Commit d085016a authored by Rieks Joosten's avatar Rieks Joosten

Renamed images, adjusted images links

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......@@ -20,7 +20,8 @@ among sections and is self-explanatory (compare with the sidebar appearing [here
(see for example [here](https://essif-lab.pages.grnet.gr/essif-lab/docs/infrastructure)).
Images must be put inside `static` and referred to with their _absolute_ urls.
Example: ![eSSIF-Lab logo](https://essif-lab.pages.grnet.gr/framework/images/eSSIF-Lab%20logo.png)
(note that the `static` directory is missing, as this links to the DEPLOYED environment.)
### Installation
......
......@@ -10,7 +10,6 @@ The purpose of the functional architecture and its views is to
- help **achieve interoperability** both at the technical and at the business levels.
## 1. Basic Terminology
In order to serve such purposes, we have found out that it is necessary that to make a strict and consequent distinction between people and organizations that are capable of making decisions and bearing responsibility/accountability (we will use the term ‘**party**’ for that) and people and ‘things’ that are capable of acting/doing things (we will use the term ‘**actor**’ for that). This means that an organization is always a party, whereas we consider a person to be a party at one time and an actor at another time, and computers/robots (and SSI components) are always an actor.
......@@ -31,7 +30,7 @@ However, the participants of a business transaction are different parties, which
Every agent that communicates with another actor for the purpose of progressing a transaction, will need to be sufficiently sure (to the extent necessary for the value of the transaction) that the actor that it is communicating with, is in fact an agent of the peer party of its owner. We will use the term ‘**peer agent (of a specific agent, in the context of a single transaction)**’ to refer to an actor with which the specific agent has a communications session, and for which it has obtained sufficient assurance that it is an agent of the peer party of its owner. Note that establishing whether or not an actor is a peer agent does not necessarily require knowing who the peer party actually is.
![eSSIF-Lab Single Party Functional Architecture Overview](@site/static/images/eSSIF-Lab-architecture.png)
![eSSIF-Lab Single Party Functional Architecture Overview](https://essif-lab.pages.grnet.gr/framework/images/functional-architecture.png)
*Figure 1. eSSIF-Lab Single Party Functional Architecture Overview.*
......@@ -103,7 +102,7 @@ The **SSI Tech APIs** interface layer is the union of the interfaces that the co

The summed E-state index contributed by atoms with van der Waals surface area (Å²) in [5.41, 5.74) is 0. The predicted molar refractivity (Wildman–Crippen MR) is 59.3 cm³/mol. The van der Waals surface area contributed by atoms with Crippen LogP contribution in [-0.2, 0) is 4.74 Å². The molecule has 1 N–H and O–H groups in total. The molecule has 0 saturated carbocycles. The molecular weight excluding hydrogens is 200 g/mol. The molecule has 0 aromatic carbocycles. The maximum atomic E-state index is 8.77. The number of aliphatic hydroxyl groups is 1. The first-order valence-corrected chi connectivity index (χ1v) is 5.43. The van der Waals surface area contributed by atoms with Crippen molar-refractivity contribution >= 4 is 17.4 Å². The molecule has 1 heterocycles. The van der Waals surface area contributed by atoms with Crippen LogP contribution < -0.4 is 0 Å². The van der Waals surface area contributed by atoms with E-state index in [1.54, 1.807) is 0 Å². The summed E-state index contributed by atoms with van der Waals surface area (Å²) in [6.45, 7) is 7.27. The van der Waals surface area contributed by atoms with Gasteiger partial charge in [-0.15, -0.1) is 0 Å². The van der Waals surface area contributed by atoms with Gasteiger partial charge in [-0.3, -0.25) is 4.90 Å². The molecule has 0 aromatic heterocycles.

This section details the functional specifications of the components that are in scope of the eSSIF-Lab infrastructure, i.e. in the green (rounded) rectangle as shown in the figure below:
![eSSIF-Lab functional components that are part of the eSSIF-Lab infrastructure](.\images\eSSIF-Lab-architecture-infra-components.png)
![eSSIF-Lab functional components that are part of the eSSIF-Lab infrastructure](https://essif-lab.pages.grnet.gr/framework/images/functional-architecture-infra.png)
*Figure 2: eSSIF-Lab infrastructural (functional) components.*
......@@ -305,7 +304,7 @@ This chapter explains at a high level how electronic business transactions are b
### 5.1. Overview
<img src=".\images\eSSIF-Lab - high level trx overview.png" alt="eSSIF-Lab - high level trx overview" style="zoom:40%;"/>The adjacent figure shows how a transaction is conducted at the highest abstraction level. One party, called the ‘Requester’, sends a request for a product or service to another party (that we will call the ‘Provider’). Then, they start to negotiate a ‘transaction agreement’, which means that they exchange data through various channels for the purpose of establishing the details of the product/service to be provided and the compensation, data needed to mitigate transaction risks, etc., all of which is necessary for the parties to (individually/subjectively) decide whether or not to commit to the transaction. Section 3.2 provides more detail about this phase.
<img src="https://essif-lab.pages.grnet.gr/framework/images/high-level-trx-overview.png" alt="eSSIF-Lab - high level trx overview" style="zoom:40%;"/>The adjacent figure shows how a transaction is conducted at the highest abstraction level. One party, called the ‘Requester’, sends a request for a product or service to another party (that we will call the ‘Provider’). Then, they start to negotiate a ‘transaction agreement’, which means that they exchange data through various channels for the purpose of establishing the details of the product/service to be provided and the compensation, data needed to mitigate transaction risks, etc., all of which is necessary for the parties to (individually/subjectively) decide whether or not to commit to the transaction. Section 3.2 provides more detail about this phase.
After commitment, the producer works to provide the product or service, and the requester arranges the compensation. This phase is entirely up to the business, and hence out of scope of this document.
......@@ -319,7 +318,7 @@ Please note that while transactions are symmetrical in nature (i.e. both request
This phase starts by the requester sending a transaction request to the provider, and ends whenever either one of the parties quits, or both parties commit.
<img src="C:\Ampersand\Git\ssi-lab\essif-lab\images\eSSIF-Lab - high level trx negotiation.png" alt="eSSIF-Lab - high level trx negotiation" style="zoom:40%;"/>The adjacent figure shows the high-level interactions during this phase. It starts by the requester sending a request for a product or service to the provider. Typically, this would lead to the provider presenting a (web) form the requester must fill in. In the eSSIF-Lab context, the form will also provide a means for setting up a SSI communications channel, i.e. a secure communications channel through which provider and requester can both request and obtain (presentations of) credentials, the contents of which they can use to fill in the form. Then, after the form is ‘clean’, i.e. contains sufficient information for deciding whether or not to commit to the transaction, this phase ends.